The high costs of texting while driving, how it delays your reaction and can contribute to accidents.
Via: Rida Maqbool Connect with her on Twitter @
Distracted Driving: One Text or Call Could Wreck It All
With ever increasing demands on our personal and professional time in today’s busy society, learning to juggle multiple tasks at once is something we all face daily. As a result, a new traffic safety epidemic has emerged on America’s roadways that demand immediate attention: distracted driving.
In 2012, 3,328 people were killed in crashes involving a distracted driver. One of the most alarming and widespread forms of distracted driving is cell phone usage. According to a Carnegie Mellon study, driving while using a cell phone reduces the amount of brain activity associated with driving by 37 percent. And a report from the National Safety Council found that people talking on cell phones or sending text messages cause more than one out of every four traffic accidents.
Text messaging is of heightened concern because it combines three types of distraction – visual, manual and cognitive. In other words, texting involves taking your eyes off the road, your hands off the wheel, and your mind off the task of driving.
To tackle this ever-increasing problem, NHTSA is focusing on ways to change the behavior of drivers through legislation, enforcement, public awareness and education—the same tactics that have curbed drinking and driving and increased seat belt use.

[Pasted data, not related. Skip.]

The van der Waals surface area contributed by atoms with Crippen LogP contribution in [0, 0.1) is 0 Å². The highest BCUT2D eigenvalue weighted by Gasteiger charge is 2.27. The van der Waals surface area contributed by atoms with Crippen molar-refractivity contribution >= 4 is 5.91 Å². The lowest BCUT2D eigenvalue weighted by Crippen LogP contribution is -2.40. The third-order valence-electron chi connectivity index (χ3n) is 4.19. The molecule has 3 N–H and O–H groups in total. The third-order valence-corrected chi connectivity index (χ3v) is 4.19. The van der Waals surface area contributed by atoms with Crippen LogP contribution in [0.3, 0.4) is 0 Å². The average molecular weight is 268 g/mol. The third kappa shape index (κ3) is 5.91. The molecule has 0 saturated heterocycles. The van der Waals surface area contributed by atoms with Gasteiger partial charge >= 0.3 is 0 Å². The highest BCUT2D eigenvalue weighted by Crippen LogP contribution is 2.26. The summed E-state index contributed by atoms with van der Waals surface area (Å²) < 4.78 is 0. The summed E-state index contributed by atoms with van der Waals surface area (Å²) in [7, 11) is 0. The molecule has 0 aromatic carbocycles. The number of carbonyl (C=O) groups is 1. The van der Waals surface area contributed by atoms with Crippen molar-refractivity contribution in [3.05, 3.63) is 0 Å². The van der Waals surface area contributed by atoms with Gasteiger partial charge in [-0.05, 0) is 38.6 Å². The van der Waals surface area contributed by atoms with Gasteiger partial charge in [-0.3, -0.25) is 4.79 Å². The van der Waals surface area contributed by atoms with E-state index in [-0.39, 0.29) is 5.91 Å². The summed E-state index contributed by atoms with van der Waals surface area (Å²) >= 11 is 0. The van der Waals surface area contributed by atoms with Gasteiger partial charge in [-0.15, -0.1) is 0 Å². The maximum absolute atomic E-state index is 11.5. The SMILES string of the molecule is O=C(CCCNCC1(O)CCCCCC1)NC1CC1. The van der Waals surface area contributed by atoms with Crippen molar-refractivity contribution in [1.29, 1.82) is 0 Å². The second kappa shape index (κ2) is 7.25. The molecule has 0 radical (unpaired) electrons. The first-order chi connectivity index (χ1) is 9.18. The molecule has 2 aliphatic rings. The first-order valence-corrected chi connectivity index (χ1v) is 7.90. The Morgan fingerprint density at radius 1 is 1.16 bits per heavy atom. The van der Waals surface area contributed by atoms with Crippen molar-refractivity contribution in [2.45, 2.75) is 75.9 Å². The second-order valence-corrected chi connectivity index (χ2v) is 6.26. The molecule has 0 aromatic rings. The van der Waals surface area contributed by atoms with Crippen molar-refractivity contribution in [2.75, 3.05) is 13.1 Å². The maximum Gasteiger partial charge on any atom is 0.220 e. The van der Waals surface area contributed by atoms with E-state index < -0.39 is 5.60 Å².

NHTSA’s message is simple – “One Text or Call Could Wreck it All.” With supporters ranging from President Obama to Oprah and legislation being passed across the nation to discourage distracted driving, we hope drivers get the message loud and clear.
So the next time you are pressed for time, and it seems like multitasking in the car is the best decision, remember those 3,328 lives that were taken because someone decided they could do two things at once. A text or call is not worth your life, or anyone else’s.
Today kicks off the NOYS Teen Distracted Driving Summit in Washington D.C which will go from September 18-21. NOYS are the National Organizations for Youth Safety. NOYS is dedicated to “to promote youth empowerment and leadership and build partnerships that will save lives, prevent injuries, and promote safe and healthy lifestyles among all youth.”
One major concern regarding youth safety is teen driving. According to Distraction.gov “11% of all drivers under the age of 20 involved in fatal crashes were reported as distracted at the time of the crash. This age group has the largest proportion of drivers who were distracted.” Further, “For drivers 15-19 years old involved in fatal crashes, 21 percent of the distracted drivers were distracted by the use of cell phones.” (Via NHTSA)
As part of the summit this week, NOYS has partnered with the It Can Wait campaign to end texting and driving. The high point of the Summit is September 19, 2013 which is the their day of action called the Drive 4 Pledges Day as both campaigns encourage drivers to pledge not to text and drive. Because distracted driving has taken so many lives, the issue is at the forefront not just for safety organizations but even national wireless service providers like AT&T and Verizon.
resqme, Inc. is a proud member of NOYS and encourages you to take the pledge and share information to family, friends and your general community. We encourage you to Speak Up and Speak Out. This could save a life.